Connecticut Dems introduce bill to add 50 percent tax on ammo

A first-term Connecticut lawmaker wants to hike the price of ammunition in the state through the application of a special tax.

State Rep. Jillian Gilchrest, D-Hartford introduced HB 5700 late last month to tack on a 50 percent tax to ammo sales, a move for which she has found co-sponsors for in the state Senate.

In a statement, House Democrats clarified the bill would exclude ammo sales to police and the military. They argued the measure would reduce the rate of gun deaths in the state, which is already low, while conceding some 83 percent of those were attributable to suicides.

“I’m hearing push back about the need to protect one’s home… but how much ammunition does someone really need to do that?” Gilcrest said in a post to social media that was soon bombarded with negative feedback from pro-gun commenters.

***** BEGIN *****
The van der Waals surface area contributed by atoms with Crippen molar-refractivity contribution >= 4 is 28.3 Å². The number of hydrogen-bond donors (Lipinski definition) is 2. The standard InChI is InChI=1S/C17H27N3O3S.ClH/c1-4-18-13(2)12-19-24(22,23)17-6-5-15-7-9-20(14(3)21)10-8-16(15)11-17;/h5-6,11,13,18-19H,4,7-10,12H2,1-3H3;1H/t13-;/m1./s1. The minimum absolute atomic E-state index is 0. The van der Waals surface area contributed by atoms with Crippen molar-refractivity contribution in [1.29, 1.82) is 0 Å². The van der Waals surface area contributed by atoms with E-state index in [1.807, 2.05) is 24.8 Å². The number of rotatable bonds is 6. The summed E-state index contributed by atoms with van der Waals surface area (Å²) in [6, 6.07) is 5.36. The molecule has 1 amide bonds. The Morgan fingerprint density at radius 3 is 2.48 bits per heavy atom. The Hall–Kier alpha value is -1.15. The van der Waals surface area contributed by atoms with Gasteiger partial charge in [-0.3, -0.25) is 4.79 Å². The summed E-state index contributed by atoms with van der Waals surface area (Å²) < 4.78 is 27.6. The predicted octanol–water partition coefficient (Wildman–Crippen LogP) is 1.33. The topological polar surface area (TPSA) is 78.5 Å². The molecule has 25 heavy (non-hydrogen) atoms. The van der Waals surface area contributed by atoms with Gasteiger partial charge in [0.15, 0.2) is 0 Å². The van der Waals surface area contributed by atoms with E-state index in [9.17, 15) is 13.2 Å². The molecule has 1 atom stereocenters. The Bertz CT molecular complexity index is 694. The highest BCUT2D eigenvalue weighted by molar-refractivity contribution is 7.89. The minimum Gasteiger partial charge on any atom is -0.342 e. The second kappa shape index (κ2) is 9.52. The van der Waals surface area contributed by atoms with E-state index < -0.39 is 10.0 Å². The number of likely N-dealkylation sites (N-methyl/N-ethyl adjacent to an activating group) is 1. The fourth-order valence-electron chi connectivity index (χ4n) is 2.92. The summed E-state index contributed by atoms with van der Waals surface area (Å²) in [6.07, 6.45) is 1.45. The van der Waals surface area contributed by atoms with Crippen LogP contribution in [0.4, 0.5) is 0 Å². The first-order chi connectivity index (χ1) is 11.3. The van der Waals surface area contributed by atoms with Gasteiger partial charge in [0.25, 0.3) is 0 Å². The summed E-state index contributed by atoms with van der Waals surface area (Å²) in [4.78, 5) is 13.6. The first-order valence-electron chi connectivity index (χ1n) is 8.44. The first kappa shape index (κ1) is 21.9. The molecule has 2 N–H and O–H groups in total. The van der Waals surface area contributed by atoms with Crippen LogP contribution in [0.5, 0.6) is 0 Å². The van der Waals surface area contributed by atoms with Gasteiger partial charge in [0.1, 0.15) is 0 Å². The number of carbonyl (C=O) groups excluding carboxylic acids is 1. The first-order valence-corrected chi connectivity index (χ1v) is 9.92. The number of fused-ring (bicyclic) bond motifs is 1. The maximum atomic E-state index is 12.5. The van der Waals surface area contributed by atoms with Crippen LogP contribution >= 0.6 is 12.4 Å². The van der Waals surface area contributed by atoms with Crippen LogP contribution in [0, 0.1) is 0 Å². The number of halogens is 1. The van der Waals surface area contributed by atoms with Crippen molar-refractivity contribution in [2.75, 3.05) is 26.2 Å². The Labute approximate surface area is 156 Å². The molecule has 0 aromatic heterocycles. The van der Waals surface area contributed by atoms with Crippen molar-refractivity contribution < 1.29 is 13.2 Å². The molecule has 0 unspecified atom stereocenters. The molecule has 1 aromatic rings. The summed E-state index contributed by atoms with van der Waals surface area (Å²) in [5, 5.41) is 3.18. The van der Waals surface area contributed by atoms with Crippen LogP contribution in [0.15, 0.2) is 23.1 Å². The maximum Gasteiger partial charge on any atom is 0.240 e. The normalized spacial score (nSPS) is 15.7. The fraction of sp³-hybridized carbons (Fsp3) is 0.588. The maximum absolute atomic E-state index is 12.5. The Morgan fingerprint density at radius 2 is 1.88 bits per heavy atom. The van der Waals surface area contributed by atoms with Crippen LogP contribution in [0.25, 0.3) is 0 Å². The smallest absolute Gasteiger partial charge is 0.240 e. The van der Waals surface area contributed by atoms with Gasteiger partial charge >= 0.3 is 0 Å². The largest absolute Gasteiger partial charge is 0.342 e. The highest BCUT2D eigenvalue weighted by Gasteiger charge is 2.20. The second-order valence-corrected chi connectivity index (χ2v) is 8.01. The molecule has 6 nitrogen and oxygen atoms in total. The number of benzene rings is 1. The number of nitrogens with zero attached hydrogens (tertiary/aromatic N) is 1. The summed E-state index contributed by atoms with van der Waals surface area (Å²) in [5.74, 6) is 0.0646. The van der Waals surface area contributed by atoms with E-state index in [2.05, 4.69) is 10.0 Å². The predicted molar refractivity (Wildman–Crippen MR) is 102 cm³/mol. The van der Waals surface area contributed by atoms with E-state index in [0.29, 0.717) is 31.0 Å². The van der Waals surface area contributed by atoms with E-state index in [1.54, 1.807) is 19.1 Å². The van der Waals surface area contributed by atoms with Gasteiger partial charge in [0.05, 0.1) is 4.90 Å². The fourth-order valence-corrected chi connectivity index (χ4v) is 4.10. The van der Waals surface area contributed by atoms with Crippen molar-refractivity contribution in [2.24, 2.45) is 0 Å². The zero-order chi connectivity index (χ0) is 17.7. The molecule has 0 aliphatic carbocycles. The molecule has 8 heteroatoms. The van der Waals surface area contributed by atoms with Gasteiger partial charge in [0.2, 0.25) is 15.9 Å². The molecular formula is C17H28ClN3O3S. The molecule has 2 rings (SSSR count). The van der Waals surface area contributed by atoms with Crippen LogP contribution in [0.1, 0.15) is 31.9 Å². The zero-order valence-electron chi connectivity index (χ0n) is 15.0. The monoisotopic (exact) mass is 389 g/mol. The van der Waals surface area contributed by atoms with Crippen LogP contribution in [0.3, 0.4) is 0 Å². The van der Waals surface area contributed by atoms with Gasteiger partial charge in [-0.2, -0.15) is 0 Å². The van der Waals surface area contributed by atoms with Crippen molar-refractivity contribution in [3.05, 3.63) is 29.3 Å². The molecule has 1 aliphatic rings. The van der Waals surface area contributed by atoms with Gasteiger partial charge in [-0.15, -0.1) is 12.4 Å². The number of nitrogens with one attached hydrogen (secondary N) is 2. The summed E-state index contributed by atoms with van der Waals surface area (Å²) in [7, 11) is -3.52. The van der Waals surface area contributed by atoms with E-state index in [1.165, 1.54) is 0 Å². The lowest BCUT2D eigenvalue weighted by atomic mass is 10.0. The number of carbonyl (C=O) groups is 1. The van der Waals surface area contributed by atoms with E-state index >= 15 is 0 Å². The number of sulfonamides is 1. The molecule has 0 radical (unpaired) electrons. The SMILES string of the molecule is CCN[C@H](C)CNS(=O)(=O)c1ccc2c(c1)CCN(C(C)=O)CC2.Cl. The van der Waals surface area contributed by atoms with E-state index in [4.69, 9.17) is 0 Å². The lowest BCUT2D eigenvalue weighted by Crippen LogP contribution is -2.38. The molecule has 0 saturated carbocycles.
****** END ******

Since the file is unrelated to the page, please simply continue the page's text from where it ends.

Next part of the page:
The freshman legislator was elected last year to represent Connecticut’s 18th District with support and endorsement of state and local anti-gun groups including Connecticut Against Gun Violence and Moms Demand Action. In 2017, she advocated against concealed carry reciprocity and in favor of more gun regulation.

The National Rifle Association called the proposed new legislation “dreadful” going on to say it “punishes law-abiding citizens and makes it harder to learn how to safely use firearms.”

While an arbitrary 5-cents per round tax on ammunition in Cook County, Illinois and a similar one in Washington state have been upheld by local courts, a federal judge in 2016 found that a $1,000 excise tax on handguns in the Commonwealth of the Northern Mariana Islands, a U.S. territory near Guam, was unconstitutional.

Gilchrest’s bill, co-sponsored by first-term Sen. Will Haskell, has been referred to Joint Committee on Finance, Revenue and Bonding. Both chambers of the Connecticut General Assembly are firmly controlled by the Democrats. Meanwhile, newly installed Gov. Ned Lamont, D, received an “F” grade from the National Rifle Association on his run for office last year for his avowed support of gun control policies and endorsement from groups such as Giffords.

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